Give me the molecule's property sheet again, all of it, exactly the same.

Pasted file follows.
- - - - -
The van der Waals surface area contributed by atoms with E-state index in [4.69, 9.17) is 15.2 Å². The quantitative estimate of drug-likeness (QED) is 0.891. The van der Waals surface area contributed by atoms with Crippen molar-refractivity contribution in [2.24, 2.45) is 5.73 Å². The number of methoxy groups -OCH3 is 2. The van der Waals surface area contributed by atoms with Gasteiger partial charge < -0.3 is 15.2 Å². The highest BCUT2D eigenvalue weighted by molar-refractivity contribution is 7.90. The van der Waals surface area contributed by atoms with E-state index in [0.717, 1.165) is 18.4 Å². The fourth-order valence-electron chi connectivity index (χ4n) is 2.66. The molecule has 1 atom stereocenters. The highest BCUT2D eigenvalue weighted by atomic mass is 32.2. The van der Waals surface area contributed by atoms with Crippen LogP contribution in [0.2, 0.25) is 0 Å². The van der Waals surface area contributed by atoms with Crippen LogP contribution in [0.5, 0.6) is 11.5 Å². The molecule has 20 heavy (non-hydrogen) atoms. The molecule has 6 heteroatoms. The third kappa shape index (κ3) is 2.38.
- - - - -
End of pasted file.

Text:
The van der Waals surface area contributed by atoms with E-state index in [4.69, 9.17) is 15.2 Å². The quantitative estimate of drug-likeness (QED) is 0.891. The van der Waals surface area contributed by atoms with Crippen molar-refractivity contribution in [2.24, 2.45) is 5.73 Å². The number of methoxy groups -OCH3 is 2. The van der Waals surface area contributed by atoms with Gasteiger partial charge < -0.3 is 15.2 Å². The highest BCUT2D eigenvalue weighted by molar-refractivity contribution is 7.90. The van der Waals surface area contributed by atoms with E-state index in [0.717, 1.165) is 18.4 Å². The fourth-order valence-electron chi connectivity index (χ4n) is 2.66. The molecule has 1 atom stereocenters. The highest BCUT2D eigenvalue weighted by atomic mass is 32.2. The van der Waals surface area contributed by atoms with Crippen LogP contribution in [0.2, 0.25) is 0 Å². The van der Waals surface area contributed by atoms with Crippen LogP contribution in [0.5, 0.6) is 11.5 Å². The molecule has 20 heavy (non-hydrogen) atoms. The molecule has 6 heteroatoms. The third kappa shape index (κ3) is 2.38.